For those unfamiliar with the wonders of ballet, don't let your initiation be "Swan Lake," "Giselle" or "The Nutcracker."

Instead, immerse yourself in what critic Edwin Denby once accurately labeled "a completely beautiful ballet." Yes, George Balanchine's "Serenade."

Northrop auditorium audiences haven't seen this ballet since 1987 — far too long — but they'll revel in its radiance on Wednesday evening, when Miami City Ballet rolls into town for a one-night stand.

An immigration story

Balanchine was hungry — literally — to leave his native Russia in 1924, and had been working in Europe for nearly a decade — most notably for Sergei Diaghilev's Ballets Russes — before coming to America in 1933. He was 29 years old.

"Serenade" grew out of an academic exercise. On Jan. 2, 1934, Balanchine and philanthropist Lincoln Kirstein opened their School of American Ballet in New York City, renting studios previously used by Isadora Duncan. The goal was to train enough dancers to launch a ballet company.

After several months of work, Balanchine wanted to get his fledgling students acclimated to the stage, and used a series of night classes to fashion what Denby would later describe as "a kind of graduation exercise."

What developed was "Serenade," and its debut on June 9 of that year turned out to be a pivotal moment in American dance history.

For starters, "Serenade" was a narrative-free ballet. Balanchine's choreography takes its cues from the music — Tchaikovsky's Serenade for Strings in C Major, Op. 48 — rather than imposing a plot upon it.

"Many people think there is a concealed story in the ballet," he wrote in his "Balanchine's Complete Stories of the Great Ballets." "There is not. There are, simply, dancers in motion to a beautiful piece of music. The only story is the music's story, a serenade, a dance, if you like, in the light of the moon."

'A living geometry'

If wisps of a story seem to bubble up in "Serenade" — and Balanchine, famously tight-lipped, left such details to the imagination — it's because he wove recognizable occurrences into the choreography.

The ballet's first moments certainly reflect its classroom roots, with the dancers executing a sequence straight out of the Ballet 101 vocabulary: first position, tendu, fifth position and port de bras, as if to say, "Look what we've learned."

What follows during the next half-hour is a master class on what was to become Balanchine's style, a remarkable achievement given that it was the choreographer's first ballet in America.

Seventeen dancers were initially on hand in the studio, so Balanchine arranged that unwieldy number into an unforgettable opening tableau of intersecting diagonals. In subsequent classes, a dancer fell, another arrived late, a few shielded their eyes from the sun with their hands; it all went in.

"That was his way," writes Terry Teachout in "All in the Dances: A Brief Life of George Balanchine." "He told Ruthanna Boris, who danced in the premiere of 'Serenade,' 'You have to look everywhere, everything, all the time. Your eyes is camera and your brain is file cabinet.' "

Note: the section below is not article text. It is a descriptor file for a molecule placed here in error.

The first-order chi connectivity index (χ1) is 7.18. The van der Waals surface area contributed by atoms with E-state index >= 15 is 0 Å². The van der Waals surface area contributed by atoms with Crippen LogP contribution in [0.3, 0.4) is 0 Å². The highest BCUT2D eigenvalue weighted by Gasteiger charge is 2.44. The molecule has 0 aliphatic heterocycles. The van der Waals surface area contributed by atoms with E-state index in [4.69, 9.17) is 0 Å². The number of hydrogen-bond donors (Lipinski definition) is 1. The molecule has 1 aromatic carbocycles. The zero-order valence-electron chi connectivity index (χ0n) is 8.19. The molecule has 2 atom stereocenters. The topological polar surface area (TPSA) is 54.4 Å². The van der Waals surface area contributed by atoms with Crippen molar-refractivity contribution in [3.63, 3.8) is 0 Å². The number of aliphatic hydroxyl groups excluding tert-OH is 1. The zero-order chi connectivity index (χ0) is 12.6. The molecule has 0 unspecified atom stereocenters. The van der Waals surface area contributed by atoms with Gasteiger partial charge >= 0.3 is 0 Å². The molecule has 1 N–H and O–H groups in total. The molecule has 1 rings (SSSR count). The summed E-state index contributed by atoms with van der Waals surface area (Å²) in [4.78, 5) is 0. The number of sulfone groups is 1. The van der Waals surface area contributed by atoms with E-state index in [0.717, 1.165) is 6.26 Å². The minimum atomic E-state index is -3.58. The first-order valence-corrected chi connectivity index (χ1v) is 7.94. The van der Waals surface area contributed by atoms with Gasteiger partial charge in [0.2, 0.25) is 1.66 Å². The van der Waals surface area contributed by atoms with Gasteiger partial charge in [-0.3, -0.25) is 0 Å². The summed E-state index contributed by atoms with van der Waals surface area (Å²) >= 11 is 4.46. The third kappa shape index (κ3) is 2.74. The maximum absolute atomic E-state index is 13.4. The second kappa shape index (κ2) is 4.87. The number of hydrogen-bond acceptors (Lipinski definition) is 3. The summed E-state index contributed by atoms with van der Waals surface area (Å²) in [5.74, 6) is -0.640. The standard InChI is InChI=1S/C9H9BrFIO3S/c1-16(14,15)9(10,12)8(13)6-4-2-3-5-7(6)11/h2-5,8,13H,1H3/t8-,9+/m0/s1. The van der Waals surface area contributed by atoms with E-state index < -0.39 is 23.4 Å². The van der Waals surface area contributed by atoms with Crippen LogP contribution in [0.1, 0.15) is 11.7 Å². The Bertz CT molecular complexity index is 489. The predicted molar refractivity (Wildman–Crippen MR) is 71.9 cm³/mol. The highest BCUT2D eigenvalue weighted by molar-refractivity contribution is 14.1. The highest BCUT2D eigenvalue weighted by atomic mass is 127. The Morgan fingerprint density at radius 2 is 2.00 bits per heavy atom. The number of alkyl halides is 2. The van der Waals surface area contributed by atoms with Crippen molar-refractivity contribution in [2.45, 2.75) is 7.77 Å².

Balanchine constantly tinkered with his ballets, most especially "Serenade." Six years after its original production, he added what is now the ballet's third movement, set to the brisk finale in Tchaikovsky's score.

Over the decades, steps were altered to suit the skills of particular dancers, and 10 principal female roles were distilled into three (on Wednesday, MCB principal dancer and Minnesota native Simone Messmer will be performing one of them).

Still, the ballet's real star has always been the corps, sweeping in and out through breathless, ever-changing patterns ("a living geo­metry," explained writer Toni Bentley), an exhilarating example of Balanchine's pedal-to-the-metal style.

The Everywomen of the "Serenade" corps also constitute what turned out to be the first in a long line of Balanchine-born sisterhoods. No wonder he once confided to a dancer that "Serenade" could have been titled "Ballerina."

" 'Serenade' is an assertion about the theoretical equality of all dancers," observed Marcia B. Siegel, one of several generations of critics to dissect the ballet over the years. "It's about the right each of them has to belong — to fit in and stand out."

A memorable alteration came in 1952, as Balanchine was getting his New York City Ballet off the ground. He turned to his frequent costumer, Barbara Karinska, to give the ballet a new look. Her solution: tightfitting sleeveless bodices and ankle-length skirts (each fashioned from 20 yards of ethereal tulle), in pale shades of her signature blue. It's impossible to picture "Serenade" without them.

Forever young

Eighty-two years young and brimming with vitality, "Serenade" feels as if it debuted yesterday. It's so richly textured that it continually reveals previously unseen wonders.

No surprise that even now, 33 years after his death, it's Balanchine's most widely performed work.

Here's one measurement of its inherent ability to enchant: "Serenade" invariably elicits applause even before the dancing begins.

As Tchaikovsky's spine-tingling opening chords soar out of the orchestra pit, the curtain rises to reveal those 17 women, bathed in shimmering moonlight. They're standing, motionless, in a grid pattern that was Balanchine's affectionate nod to California orange groves. Or so goes the "Serenade" mythology.

"Perhaps all that remains to be said is that it has always been a favorite among dancers," writes Nancy Reynolds in her definitive 1977 book, "Repertory in Review: Forty Years of the New York City Ballet." "In contrast, perhaps, to some of Balanchine's more technically difficult ballets, in which the performer may feel inadequate, 'Serenade' makes dancers feel beautiful."

Rick Nelson • 612-673-4757 • @RickNelsonStrib